Model: Patek Philippe Grand Complication Ref. 5208 in platinum – Minute repeater, monopusher chronograph, instantaneous perpetual calendar with aperture displays, and moon phases
– Caliber R CH 27 PS QI
– Self-winding mechanical movement, minute repeater and subsidiary seconds.
– Monopusher chronograph with column wheel, chronograph hand, 60-minute and 12-hour counters. Instantaneous perpetual calendar. Day, date, month, and leap-year cycle in apertures, day/night indicator, moon phases.
– Overall diameter: 32 mm (repeater and chronograph 28 mm; instantaneous perpetual calendar 32 mm)
– Height: 10.35 mm
– Number of parts: 701
– Basic movement with minute repeater: 331
– Chronograph mechanism: 160
– Instantaneous perpetual calendar: 210
– Number of jewels: 58
– Power reserve: Max. 48 hours
– Balance: Gyromax®
– Semi-oscillations per hour: 21,600 (3 Hz)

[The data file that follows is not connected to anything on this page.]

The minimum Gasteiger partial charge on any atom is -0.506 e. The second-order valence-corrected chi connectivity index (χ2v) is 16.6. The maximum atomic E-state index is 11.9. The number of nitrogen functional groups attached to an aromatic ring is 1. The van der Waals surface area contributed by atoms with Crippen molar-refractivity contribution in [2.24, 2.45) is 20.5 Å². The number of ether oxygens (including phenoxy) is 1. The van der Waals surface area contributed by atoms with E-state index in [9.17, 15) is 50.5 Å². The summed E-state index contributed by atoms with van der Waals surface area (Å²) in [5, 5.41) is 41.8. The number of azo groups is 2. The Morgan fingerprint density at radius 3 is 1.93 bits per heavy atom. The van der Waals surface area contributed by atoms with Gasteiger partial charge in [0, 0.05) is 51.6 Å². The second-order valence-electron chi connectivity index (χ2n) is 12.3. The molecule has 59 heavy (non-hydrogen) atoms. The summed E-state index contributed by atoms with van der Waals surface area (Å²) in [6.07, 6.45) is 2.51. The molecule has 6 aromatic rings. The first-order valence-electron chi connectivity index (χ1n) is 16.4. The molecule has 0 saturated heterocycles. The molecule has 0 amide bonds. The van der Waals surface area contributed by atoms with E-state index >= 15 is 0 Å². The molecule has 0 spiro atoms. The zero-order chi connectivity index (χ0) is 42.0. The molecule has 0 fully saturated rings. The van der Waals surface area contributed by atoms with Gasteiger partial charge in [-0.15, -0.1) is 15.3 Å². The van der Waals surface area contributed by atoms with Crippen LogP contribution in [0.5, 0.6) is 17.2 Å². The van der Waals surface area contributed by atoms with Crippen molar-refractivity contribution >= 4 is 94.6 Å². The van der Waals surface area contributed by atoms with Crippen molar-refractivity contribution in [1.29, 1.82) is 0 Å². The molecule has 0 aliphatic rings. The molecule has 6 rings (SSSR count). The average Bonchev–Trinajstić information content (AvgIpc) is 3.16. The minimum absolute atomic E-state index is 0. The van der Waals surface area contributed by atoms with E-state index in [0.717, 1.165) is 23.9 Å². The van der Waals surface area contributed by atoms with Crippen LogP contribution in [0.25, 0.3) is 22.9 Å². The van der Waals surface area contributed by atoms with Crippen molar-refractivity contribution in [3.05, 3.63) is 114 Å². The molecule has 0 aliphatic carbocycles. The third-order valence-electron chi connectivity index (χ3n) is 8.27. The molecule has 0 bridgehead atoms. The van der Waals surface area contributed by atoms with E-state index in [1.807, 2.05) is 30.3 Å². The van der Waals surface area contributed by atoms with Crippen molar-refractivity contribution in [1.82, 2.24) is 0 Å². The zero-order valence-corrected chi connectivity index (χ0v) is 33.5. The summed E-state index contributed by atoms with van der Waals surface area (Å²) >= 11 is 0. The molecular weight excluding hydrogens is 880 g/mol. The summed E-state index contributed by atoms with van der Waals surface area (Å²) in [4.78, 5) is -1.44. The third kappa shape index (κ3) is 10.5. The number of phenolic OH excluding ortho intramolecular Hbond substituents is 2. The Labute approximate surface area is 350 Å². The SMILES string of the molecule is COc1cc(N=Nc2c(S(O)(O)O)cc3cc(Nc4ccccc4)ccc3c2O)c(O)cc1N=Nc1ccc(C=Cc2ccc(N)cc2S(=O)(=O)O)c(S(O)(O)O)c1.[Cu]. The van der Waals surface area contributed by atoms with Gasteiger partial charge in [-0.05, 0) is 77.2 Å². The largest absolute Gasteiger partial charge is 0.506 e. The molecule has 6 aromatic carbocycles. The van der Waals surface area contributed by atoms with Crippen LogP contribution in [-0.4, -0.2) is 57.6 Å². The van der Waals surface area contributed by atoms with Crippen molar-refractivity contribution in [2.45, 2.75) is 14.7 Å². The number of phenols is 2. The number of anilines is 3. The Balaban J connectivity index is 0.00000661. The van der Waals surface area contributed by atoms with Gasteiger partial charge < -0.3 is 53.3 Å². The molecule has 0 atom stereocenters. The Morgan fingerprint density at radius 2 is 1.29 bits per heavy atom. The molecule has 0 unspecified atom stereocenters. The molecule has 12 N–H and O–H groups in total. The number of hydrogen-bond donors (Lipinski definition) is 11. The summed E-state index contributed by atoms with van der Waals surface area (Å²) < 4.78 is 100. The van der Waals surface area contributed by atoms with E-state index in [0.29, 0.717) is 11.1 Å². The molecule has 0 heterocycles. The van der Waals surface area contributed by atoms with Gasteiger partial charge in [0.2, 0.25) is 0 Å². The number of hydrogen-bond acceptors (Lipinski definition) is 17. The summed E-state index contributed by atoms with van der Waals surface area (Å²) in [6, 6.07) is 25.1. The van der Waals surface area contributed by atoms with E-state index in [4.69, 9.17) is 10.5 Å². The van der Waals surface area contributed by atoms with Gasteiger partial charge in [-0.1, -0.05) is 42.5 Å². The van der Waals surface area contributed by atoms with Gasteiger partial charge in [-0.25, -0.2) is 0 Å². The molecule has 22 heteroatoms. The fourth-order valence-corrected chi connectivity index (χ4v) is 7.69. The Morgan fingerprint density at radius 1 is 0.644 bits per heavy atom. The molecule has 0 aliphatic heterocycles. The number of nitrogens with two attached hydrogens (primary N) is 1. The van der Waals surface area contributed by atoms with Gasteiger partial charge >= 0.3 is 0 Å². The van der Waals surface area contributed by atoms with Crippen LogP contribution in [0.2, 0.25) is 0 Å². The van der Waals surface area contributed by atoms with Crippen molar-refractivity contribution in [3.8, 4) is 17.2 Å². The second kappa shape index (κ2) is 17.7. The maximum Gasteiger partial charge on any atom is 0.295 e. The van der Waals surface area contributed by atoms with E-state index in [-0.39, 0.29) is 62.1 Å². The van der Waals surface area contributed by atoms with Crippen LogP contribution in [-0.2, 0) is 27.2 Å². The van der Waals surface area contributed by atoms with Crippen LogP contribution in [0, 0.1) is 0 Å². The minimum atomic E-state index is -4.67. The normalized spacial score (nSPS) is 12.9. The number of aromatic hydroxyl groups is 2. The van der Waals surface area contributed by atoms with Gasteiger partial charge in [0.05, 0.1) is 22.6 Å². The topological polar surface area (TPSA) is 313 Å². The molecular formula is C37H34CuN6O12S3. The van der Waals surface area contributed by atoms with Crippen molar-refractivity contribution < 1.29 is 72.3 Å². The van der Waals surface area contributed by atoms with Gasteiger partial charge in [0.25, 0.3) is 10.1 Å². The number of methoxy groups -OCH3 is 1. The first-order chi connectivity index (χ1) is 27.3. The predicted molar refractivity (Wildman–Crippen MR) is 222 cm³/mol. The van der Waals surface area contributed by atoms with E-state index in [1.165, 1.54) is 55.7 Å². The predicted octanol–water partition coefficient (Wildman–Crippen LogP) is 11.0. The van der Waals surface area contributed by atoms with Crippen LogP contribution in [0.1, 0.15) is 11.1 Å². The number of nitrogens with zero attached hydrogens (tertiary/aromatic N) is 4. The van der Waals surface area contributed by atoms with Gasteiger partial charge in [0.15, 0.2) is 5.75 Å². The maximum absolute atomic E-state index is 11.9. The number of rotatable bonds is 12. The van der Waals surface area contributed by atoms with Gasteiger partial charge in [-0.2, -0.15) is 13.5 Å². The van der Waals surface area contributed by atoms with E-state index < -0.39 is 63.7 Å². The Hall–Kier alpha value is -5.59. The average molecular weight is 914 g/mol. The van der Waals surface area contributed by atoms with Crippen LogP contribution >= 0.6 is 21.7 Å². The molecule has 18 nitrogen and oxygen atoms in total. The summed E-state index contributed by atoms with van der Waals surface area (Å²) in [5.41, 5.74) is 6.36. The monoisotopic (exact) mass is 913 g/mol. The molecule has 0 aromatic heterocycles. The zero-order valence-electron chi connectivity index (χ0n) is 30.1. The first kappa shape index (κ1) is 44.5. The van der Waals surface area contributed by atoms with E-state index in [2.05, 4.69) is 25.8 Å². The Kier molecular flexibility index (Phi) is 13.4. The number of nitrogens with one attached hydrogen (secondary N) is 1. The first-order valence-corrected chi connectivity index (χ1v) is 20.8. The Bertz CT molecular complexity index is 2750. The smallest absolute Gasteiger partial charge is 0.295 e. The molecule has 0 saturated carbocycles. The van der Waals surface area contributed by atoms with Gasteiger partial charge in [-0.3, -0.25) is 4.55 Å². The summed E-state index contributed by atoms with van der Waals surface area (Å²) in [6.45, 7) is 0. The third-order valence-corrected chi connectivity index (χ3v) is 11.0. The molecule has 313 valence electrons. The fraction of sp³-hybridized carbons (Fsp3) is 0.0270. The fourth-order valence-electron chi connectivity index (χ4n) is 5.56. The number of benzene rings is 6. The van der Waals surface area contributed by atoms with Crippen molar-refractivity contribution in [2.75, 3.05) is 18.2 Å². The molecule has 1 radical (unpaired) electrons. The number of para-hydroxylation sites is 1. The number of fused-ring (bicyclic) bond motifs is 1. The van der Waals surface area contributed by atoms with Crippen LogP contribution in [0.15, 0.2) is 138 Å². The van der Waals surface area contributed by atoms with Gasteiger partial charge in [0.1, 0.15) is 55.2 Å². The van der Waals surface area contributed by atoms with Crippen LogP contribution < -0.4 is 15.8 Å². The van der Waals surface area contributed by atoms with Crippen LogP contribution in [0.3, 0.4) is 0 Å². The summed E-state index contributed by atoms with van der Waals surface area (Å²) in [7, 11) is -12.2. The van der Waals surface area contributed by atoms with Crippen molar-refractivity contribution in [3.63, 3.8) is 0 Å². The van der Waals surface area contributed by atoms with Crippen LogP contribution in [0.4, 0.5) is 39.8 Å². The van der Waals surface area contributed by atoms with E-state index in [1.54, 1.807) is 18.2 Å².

– Balance spring: Spiromax®
– Escapement: Pulsomax® (lever and escape wheel in Silinvar®)
– Balance spring stud: Adjustable
– Two-position crown at 3 o’clock
– Pulled out: To set the time
– Pushed in: To wind the watch
Pusher: Three-phase chronograph monopusher at 2 o’clock: Start, stop, reset
Patek Philippe Seal
Hours and minutes from the center
Sweep chronograph hand
– 60-minute counter between 3 and 4 o’clock
– 12-hour counter between 8 and 9 o’clock
– Subsidiary seconds at 6 o’clock
– Day between 10 and 11 o’clock in a polished white-gold frame
– Date at 12 o’clock in a polished white-gold frame
– Month between 1 and 2 o’clock in a polished white-gold frame
– Moon phase at 6 o’clock
– Day/night indication between 7 and 8 o’clock
– Leap year cycle between 4 and 5 o’clock
Corrector push pieces:
– Day corrector between 11 and 12 o’clock
– Month corrector between 12 and 1 o’clock
– Moon-phase corrector between 5 and 6 o’clock
– Date corrector between 6 and 7 o’clock
Delivered with correction stylus in ebony and 18K white gold
Slide Minute repeater with strike on low-pitched gong for hours, high/low for quarter-hours, and high for minutes.